At Waterloo Station, we caught a train and travelled to Southampton, where we would board a ship bound for Canada.
    "Are you not afraid you over-packed, Watson?" remarked Holmes as we sat in our private car. 

   "I do not believe so," I replied. "You can never pack too much when travelling far from home. I have my woolens and winter wear. It is best to be prepared. You never know what we can expect and we may not find a Hudson's Bay post for supplies."           
    Holmes chuckled softly. "Really, Watson. My brother Mycroft may be the family expert on the subject of Canada, but even I know it is not the backwards, backwoods country you would believe. I am certain we will find all the comforts of London over there and be as at home as we are on Baker Street."         
    "I certainly hope so," I commented, taking little offence at his slight. "You know how irritable you become when deprived of your test tubes and scrap books and your chair by the fire."         
    "Touché, Watson," he replied, goodnaturedly. "Your point is well taken."         
Image result for jeremy brett holmes and watson on train    Most of the trip we spent in some silence, I reading up on the manners and customs of Canada from a small pocket gazetteer I purchased prior to departing London. Holmes spent much of his time staring out the window with heavy knit brows, occasionally glancing at the telegram from Sir Henry Baskerville that prompted this trip.
     "There is, I believe Watson, something different in the way Sir Henry worded his telegram that is not in keeping with his levelheaded manner."         
    "Are you saying Sir Henry did not send that wire?" I asked.         
     "On the contrary, only Sir Henry could have sent it, but observe," Holmes remarked and he went on to read it aloud:
            PLEASE COME AT ONCE URGENT                                     
      "He is direct and to the point," commented Holmes. "No greetings or salutations. He actually states the urgency of his situation, and we can read the desperation in his words. We both know Sir Henry is not an excitable man but rather a most practical young man with a fine mind and not without his own resources. Yet he seems to have little recourse left to him and is practically begging us to come to his aid. These are deep waters, Watson, deep and deadly." In Southampton we booked passage on the steamship Dominion City. The master of the ship was Captain Jerome Appleby, a rough looking, taciturn old sailor, whose side whiskers and rugged appearance, which included a crooked nose and a scar on his cheek, seemed to come out of Clark Russell's sea-stories. Fortunately Holmes and I made the acquaintance of the more gregarious first mate, Mister Pitt.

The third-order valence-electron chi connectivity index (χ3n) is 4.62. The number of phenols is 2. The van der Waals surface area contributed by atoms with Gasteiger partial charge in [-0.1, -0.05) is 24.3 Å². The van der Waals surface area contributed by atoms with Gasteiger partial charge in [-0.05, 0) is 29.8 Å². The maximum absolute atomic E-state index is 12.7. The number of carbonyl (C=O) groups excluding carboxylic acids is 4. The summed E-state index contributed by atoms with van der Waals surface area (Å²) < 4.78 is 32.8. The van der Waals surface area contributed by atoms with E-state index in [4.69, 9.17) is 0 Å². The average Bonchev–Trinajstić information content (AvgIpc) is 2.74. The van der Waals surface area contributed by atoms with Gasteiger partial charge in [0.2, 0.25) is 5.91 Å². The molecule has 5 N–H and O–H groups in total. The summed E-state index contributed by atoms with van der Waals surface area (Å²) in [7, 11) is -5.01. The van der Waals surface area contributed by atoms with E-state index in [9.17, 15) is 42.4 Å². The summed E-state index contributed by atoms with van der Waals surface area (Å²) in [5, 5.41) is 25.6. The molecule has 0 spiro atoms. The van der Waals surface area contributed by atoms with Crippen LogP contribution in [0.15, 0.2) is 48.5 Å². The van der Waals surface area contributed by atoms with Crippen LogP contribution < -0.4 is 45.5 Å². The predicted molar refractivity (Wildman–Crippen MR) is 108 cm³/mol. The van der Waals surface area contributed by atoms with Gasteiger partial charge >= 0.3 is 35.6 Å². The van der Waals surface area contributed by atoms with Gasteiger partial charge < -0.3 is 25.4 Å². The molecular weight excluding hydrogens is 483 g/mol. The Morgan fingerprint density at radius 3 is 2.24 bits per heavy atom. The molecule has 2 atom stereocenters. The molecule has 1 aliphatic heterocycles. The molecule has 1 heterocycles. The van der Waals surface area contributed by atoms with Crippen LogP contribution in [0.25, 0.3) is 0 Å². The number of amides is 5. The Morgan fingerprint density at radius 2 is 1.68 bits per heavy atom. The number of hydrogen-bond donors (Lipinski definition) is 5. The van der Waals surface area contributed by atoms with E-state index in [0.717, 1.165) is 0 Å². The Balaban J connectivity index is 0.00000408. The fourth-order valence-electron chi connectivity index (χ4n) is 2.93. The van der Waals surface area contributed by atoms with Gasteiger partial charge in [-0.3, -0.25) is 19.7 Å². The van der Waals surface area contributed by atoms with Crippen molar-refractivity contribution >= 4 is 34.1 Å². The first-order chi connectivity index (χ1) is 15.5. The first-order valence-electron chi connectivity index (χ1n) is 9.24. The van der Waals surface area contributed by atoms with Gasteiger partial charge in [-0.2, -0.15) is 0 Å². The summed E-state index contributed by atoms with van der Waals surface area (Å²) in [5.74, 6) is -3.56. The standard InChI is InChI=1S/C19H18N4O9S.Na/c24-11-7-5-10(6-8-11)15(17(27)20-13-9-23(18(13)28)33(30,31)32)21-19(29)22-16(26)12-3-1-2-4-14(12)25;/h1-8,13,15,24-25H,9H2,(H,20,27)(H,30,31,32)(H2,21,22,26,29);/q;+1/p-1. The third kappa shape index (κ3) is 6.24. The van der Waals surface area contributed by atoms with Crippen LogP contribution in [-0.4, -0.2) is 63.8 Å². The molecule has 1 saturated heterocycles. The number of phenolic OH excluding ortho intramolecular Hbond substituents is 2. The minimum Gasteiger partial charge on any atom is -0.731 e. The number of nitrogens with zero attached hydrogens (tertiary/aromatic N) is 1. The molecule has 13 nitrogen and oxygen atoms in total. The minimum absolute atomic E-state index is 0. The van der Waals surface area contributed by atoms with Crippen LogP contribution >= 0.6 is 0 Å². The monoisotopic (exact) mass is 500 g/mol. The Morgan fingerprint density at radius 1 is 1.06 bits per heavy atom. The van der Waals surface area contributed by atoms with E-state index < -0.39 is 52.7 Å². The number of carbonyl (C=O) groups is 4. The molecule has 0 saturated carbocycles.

"I have been sailing the oceans of the world for two and twenty years gentlemen," declared the handsome, moustached Mr. Pitt at dinner one night. "Things are changing, I'm afraid. Steamships like the Dominion City are the heralds of the future. Soon all that will be left plying the oceans will be these iron hulled vessels spewing smoke across the sky. Almost gone are the days of the glorious wooden square riggers."         
Image result for steamship 1900    As he spoke, I saw the sadness in his eyes for a golden age that was coming to a close, and I too felt a pang of nostalgic regret.           
    "Surely many of the older wooden ships are sound vessels with many useful years remaining," I remarked to Mr. Pitt.           
    He shook his head sadly. "I'm afraid not, Doctor. Owners are discovering steel-hulled ships leak less and can carry more cargo than the older square riggers. Freight rates are low and insurance rates are high. No, gentlemen, I am certain the romantic days of sailing ships are all but gone."

Books by Stephen Gaspar can be found on Amazon